I’ve never been scared of the dark. I’m scared of what might be lurking in it that wants to eat me.
I came across a story awhile back that said a “sizable” percentage of the population is afraid of the dark. There’s even a name a name for it: nyctophobia.
I’ve spent over a half-century prowling the outdoors, sometimes at night, and I’ve had some nervous nocturnal moments.
One year my fishing buddy and I set up camp on the bank of a remote lake in the Canadian wilderness. We noticed trails coming out of the woods and leading down to the lake, but didn’t pay much attention to them as we pitched our tent under some hemlocks.
Beavers, we figured.
Around midnight we were awakened by a loud “woof” outside the tent. Suddenly a big, hairy paw took a swipe at the canvas. Beavers don’t woof and swipe tents. Bears do.
My buddy let out a yelp, the bear let out a grunt, and I grabbed a flashlight and shined it toward the shaggy intruder. The bear went crashing off through the underbrush. Judging from the noise it made, it was a big one.
My buddy and I slept in the truck the rest of the night.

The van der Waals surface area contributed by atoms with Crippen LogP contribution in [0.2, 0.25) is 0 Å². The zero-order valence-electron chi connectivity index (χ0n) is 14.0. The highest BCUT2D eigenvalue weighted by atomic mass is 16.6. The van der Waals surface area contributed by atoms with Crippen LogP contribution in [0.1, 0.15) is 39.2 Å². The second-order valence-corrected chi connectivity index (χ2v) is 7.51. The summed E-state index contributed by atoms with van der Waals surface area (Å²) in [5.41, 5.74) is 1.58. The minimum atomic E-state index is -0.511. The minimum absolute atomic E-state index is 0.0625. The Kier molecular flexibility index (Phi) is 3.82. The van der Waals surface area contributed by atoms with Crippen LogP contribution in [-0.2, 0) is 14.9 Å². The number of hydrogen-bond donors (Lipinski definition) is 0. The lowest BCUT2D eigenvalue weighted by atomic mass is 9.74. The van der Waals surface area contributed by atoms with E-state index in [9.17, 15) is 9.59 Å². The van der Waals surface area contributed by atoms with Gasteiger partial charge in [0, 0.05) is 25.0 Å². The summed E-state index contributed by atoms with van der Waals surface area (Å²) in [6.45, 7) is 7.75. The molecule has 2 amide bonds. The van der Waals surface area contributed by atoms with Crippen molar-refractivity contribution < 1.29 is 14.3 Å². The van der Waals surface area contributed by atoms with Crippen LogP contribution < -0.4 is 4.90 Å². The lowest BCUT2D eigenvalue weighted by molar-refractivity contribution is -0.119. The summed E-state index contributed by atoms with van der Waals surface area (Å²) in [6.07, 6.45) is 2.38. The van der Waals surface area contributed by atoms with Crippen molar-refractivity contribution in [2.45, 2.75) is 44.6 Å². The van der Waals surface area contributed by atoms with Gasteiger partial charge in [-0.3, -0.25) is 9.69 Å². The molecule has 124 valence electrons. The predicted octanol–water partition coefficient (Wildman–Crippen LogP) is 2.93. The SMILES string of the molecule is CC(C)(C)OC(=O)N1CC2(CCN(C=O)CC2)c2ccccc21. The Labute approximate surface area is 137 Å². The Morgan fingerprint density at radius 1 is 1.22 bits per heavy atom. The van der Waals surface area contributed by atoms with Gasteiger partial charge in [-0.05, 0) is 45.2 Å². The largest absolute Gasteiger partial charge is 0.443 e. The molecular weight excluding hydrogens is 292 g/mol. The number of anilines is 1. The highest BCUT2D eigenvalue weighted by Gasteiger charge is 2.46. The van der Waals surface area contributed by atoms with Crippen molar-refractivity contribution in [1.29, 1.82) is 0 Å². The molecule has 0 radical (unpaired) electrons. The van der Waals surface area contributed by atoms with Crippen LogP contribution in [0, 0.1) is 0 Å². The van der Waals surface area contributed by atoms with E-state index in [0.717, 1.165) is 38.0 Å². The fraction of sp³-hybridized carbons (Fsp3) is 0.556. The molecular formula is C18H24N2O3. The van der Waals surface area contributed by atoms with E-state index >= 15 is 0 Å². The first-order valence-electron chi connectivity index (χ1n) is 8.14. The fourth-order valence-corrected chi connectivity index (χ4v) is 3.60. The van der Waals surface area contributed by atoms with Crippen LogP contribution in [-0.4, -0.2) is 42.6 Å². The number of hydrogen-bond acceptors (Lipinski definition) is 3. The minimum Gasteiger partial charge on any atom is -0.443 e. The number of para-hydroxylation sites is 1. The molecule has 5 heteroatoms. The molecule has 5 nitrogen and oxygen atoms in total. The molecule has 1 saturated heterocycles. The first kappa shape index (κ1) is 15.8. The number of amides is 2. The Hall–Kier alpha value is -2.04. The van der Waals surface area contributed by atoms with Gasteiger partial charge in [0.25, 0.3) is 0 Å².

The next morning a ranger dropped by and advised us to move our tent away from the bear trails, and also to stop cleaning fish around the campsite. Either that, he said, or start wearing t-shirts that read “Free Food.”
On another Canadian trip we heard a timber wolf howl nearby. This time we were safe inside a cabin, but it was still eerie. It was a flimsy cabin.
I spent one eventful year sleeping in Southeast Asia jungles in which tigers prowled and cobras slithered. I never saw any of the former, but a squad-mate was struck in the eye by venom spit from one of the latter.
On another patrol we came across a python with the girth of a football.
The cobras and pythons weren’t interested in us. They were after the big red-eyed rats that screeched and scampered over us at night as we huddled under our poncho liners.
The jungle was a scary place after dark.
While those fears of the dark were founded, some were not. One pitch-black night, while camped alongside a trout stream in the East Tennessee mountains, my buddy and I were snapped awake by a spine-tingling scream.
It sounded like Bigfoot with an abscessed tooth. I’d never heard such a horrible shriek.
A few years later I heard it again, this time in my suburban backyard. I stepped out on the deck with a flashlight, and discovered the source: a pint-sized screech owl perched in a tree.
Most of the time when I’ve been jittery at night, it turned out there was nothing to be scared of – just an owl, raccoon or other harmless critter. However, on other dark nights there were cobras, bears, wolves and tigers prowling around.
If Mother Nature had a night-light, I’d sleep with it on.